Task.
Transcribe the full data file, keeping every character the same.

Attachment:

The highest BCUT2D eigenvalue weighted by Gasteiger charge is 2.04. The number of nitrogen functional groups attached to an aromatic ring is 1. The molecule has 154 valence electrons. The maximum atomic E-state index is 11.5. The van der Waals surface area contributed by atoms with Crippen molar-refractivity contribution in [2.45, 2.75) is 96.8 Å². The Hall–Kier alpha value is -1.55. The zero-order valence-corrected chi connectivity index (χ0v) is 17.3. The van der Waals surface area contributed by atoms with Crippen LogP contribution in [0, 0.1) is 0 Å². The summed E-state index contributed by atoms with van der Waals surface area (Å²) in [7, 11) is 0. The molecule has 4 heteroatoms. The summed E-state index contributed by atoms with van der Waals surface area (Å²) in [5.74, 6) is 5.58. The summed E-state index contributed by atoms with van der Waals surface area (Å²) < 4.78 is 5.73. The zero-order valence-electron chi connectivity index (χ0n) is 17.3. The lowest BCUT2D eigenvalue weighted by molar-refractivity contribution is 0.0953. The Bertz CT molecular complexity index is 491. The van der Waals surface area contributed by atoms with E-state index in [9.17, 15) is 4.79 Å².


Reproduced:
The highest BCUT2D eigenvalue weighted by Gasteiger charge is 2.04. The number of nitrogen functional groups attached to an aromatic ring is 1. The molecule has 154 valence electrons. The maximum atomic E-state index is 11.5. The van der Waals surface area contributed by atoms with Crippen molar-refractivity contribution in [2.45, 2.75) is 96.8 Å². The Hall–Kier alpha value is -1.55. The zero-order valence-corrected chi connectivity index (χ0v) is 17.3. The van der Waals surface area contributed by atoms with Crippen LogP contribution in [0, 0.1) is 0 Å². The summed E-state index contributed by atoms with van der Waals surface area (Å²) in [7, 11) is 0. The molecule has 4 heteroatoms. The summed E-state index contributed by atoms with van der Waals surface area (Å²) in [5.74, 6) is 5.58. The summed E-state index contributed by atoms with van der Waals surface area (Å²) < 4.78 is 5.73. The zero-order valence-electron chi connectivity index (χ0n) is 17.3. The lowest BCUT2D eigenvalue weighted by molar-refractivity contribution is 0.0953. The Bertz CT molecular complexity index is 491. The van der Waals surface area contributed by atoms with E-state index in [9.17, 15) is 4.79 Å².